Regulating Abnormal Connectivity in Posttraumatic Stress Disorder via Real-time fMRI Neurofeedback - Year two

Patients with posttraumatic stress disorder (PTSD) are characterized by decreased prefrontal cortex (PFC) regulation on hyperactive emotion generation regions, such as the amygdala. Real-time (rt)-fMRI neurofeedback allows for localized brain regions to be self-regulated through neuroimaging signal feedback. Recently within our lab, learning to decrease amygdala activation via neurofeedback was shown to normalize the neural circuitry maintaining PTSD, which was negatively correlated to symptoms.

Regulating Abnormal Connectivity in Posttraumatic Stress Disorder via Real-time fMRI Neurofeedback

Patients with posttraumatic stress disorder (PTSD) are characterized by decreased prefrontal cortex (PFC) regulation on hyperactive emotion generation regions, such as the amygdala. Real-time (rt)-fMRI neurofeedback allows for localized brain regions to be self-regulated through neuroimaging signal feedback. Recently within our lab, learning to decrease amygdala activation via neurofeedback was shown to normalize the neural circuitry maintaining PTSD, which was negatively correlated to symptoms.

Management of posttraumatic stress disorder: a multiple treatment comparison meta-analysis of randomized controlled trials

Traumatic events such as work related accidents, injuries or assault may result in the development of post-traumatic stress disorder (PTSD). This condition is associated with sleep disruption, nightmares, anxiety, and avoidance of the environment where the traumatic event occurred. Significant proportions of patients diagnosed with PTSD are disabled from working; however, little is known regarding which treatments are most effective for improving functional recovery. Existing research mainly focuses on the effect of treatment for reducing symptoms, and looks at treatments in isolation (e.g.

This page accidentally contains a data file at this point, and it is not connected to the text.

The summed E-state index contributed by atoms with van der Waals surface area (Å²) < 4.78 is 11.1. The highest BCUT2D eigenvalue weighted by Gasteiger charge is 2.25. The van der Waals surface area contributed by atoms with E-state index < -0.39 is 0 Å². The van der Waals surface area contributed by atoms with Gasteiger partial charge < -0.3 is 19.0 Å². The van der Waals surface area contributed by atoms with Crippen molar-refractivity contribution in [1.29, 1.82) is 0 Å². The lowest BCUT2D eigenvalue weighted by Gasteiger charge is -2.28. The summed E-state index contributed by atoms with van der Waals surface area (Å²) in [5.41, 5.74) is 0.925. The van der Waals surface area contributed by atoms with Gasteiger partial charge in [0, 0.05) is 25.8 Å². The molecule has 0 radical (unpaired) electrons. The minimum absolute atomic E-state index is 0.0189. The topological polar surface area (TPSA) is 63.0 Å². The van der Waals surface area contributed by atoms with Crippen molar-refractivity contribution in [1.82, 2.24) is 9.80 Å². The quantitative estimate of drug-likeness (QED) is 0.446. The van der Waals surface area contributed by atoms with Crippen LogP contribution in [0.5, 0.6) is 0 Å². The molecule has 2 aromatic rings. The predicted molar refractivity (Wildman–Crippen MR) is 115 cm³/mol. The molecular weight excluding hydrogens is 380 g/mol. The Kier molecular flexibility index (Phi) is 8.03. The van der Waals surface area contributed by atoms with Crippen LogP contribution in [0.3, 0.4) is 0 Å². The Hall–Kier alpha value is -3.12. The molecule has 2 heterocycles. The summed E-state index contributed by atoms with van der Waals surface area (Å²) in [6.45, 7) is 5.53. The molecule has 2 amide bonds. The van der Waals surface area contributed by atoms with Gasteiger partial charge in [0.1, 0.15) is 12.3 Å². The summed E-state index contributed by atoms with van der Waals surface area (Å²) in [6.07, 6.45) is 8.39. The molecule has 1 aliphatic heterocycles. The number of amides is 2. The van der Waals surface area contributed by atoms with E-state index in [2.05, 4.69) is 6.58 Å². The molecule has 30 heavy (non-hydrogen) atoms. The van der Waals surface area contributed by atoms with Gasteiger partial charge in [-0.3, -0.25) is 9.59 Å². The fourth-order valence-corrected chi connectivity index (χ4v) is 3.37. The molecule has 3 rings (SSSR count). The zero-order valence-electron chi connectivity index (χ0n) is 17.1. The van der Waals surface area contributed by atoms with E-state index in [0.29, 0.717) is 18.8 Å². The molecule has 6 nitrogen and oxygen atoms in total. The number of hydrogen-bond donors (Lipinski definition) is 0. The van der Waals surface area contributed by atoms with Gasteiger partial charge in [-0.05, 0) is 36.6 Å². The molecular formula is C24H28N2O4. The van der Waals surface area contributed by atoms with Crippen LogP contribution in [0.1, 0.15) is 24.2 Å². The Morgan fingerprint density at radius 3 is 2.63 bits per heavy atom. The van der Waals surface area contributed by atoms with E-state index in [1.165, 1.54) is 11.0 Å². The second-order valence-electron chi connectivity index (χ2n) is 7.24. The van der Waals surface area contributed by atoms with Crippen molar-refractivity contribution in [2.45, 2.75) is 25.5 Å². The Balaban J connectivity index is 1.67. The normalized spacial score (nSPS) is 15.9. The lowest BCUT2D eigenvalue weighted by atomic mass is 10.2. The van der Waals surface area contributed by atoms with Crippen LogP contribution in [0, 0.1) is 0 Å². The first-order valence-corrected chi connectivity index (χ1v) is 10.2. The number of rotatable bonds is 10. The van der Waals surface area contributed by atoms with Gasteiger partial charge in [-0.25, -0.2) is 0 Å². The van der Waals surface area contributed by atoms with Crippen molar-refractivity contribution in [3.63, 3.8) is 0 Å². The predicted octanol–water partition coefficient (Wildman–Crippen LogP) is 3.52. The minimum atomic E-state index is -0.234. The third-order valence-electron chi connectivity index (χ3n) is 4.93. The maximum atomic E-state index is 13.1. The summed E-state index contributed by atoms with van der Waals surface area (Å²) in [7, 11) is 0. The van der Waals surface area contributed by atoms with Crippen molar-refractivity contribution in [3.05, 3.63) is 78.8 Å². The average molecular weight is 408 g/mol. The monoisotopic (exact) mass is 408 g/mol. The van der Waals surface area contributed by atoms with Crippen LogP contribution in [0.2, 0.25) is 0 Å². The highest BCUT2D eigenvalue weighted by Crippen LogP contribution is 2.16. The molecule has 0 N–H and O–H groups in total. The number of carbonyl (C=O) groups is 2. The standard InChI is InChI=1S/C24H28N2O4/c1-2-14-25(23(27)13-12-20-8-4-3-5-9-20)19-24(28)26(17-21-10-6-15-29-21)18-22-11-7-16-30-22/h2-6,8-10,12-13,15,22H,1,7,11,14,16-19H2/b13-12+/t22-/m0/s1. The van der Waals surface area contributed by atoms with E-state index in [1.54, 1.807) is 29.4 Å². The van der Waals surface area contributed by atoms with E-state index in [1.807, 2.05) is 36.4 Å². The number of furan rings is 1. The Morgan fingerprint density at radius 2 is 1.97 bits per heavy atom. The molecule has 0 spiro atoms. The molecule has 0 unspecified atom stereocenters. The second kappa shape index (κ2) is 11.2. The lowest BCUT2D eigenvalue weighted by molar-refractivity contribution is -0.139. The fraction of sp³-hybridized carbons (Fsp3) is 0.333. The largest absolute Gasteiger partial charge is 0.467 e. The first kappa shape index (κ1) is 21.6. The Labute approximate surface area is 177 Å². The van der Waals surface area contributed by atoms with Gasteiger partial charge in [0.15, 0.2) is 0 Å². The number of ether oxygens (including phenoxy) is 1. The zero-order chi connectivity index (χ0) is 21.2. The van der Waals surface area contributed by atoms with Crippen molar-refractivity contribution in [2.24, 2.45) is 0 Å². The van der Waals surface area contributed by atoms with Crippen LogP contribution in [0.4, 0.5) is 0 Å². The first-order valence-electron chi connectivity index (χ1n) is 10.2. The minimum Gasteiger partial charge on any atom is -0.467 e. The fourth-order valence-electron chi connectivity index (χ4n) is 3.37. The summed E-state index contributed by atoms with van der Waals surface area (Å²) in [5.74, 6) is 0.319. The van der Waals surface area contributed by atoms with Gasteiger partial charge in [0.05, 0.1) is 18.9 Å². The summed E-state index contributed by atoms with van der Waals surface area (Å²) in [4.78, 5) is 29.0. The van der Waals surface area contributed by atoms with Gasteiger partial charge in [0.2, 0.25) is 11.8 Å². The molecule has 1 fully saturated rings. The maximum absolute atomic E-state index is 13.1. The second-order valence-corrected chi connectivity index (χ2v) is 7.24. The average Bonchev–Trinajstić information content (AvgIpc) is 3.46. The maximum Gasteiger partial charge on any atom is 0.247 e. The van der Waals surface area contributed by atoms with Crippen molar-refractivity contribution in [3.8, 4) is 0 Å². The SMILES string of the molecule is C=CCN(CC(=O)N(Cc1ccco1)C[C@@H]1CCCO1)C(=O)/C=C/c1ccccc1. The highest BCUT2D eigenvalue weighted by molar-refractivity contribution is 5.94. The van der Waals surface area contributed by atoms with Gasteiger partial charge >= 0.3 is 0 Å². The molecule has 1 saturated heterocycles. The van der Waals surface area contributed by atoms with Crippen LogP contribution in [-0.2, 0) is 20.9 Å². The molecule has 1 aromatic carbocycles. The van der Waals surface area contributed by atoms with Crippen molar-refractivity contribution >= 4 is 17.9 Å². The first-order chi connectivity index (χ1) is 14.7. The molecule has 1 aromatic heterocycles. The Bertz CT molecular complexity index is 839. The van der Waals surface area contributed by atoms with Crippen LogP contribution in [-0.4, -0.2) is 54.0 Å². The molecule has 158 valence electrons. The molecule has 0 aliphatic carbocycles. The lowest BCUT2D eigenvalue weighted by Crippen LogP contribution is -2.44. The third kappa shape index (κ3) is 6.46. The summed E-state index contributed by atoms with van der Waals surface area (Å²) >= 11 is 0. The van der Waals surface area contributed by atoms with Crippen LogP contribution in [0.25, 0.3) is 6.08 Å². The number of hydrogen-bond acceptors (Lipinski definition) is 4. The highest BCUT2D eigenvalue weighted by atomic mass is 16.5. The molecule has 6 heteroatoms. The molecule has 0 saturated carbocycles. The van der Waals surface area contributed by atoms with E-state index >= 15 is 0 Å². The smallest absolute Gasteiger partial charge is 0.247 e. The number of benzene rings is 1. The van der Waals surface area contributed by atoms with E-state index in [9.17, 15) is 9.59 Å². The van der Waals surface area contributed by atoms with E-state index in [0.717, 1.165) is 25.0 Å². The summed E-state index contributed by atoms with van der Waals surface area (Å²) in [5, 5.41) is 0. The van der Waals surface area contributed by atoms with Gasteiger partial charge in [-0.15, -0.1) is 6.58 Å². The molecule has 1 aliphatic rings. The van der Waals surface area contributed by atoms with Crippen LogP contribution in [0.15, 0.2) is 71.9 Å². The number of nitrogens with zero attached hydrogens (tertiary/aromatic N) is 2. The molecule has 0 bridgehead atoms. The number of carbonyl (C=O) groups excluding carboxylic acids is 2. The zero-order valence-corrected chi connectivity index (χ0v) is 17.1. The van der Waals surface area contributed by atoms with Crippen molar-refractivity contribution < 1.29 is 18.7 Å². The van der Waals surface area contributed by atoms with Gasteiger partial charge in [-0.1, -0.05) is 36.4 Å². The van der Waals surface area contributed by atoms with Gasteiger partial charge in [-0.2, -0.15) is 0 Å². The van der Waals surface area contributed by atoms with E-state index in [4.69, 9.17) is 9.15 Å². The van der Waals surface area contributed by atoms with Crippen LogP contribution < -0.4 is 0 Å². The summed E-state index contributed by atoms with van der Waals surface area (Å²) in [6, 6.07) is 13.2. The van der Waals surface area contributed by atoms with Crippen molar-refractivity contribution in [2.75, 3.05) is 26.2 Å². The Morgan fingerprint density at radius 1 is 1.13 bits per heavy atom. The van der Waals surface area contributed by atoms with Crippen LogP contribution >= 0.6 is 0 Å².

A Study of Clients’ and Staff Perspectives of the Guelph Assertive Community Treatment Team’s Use of Community Treatment Orders

This study will give voice to the experiences and opinions of men and women diagnosed with serious mental illness who are clients of the Guelph Assertive Community Treatment Team (ACTT) and at the same time subject to Community Treatment Orders (CTOs). Instituted in 2005, CTOs require that individuals abide by certain conditions in order to live in the community; they are intended to provide comprehensive community support for these individuals such that admission to hospital is decreased. The study will also increase knowledge about how and why CTOs are used by service providers.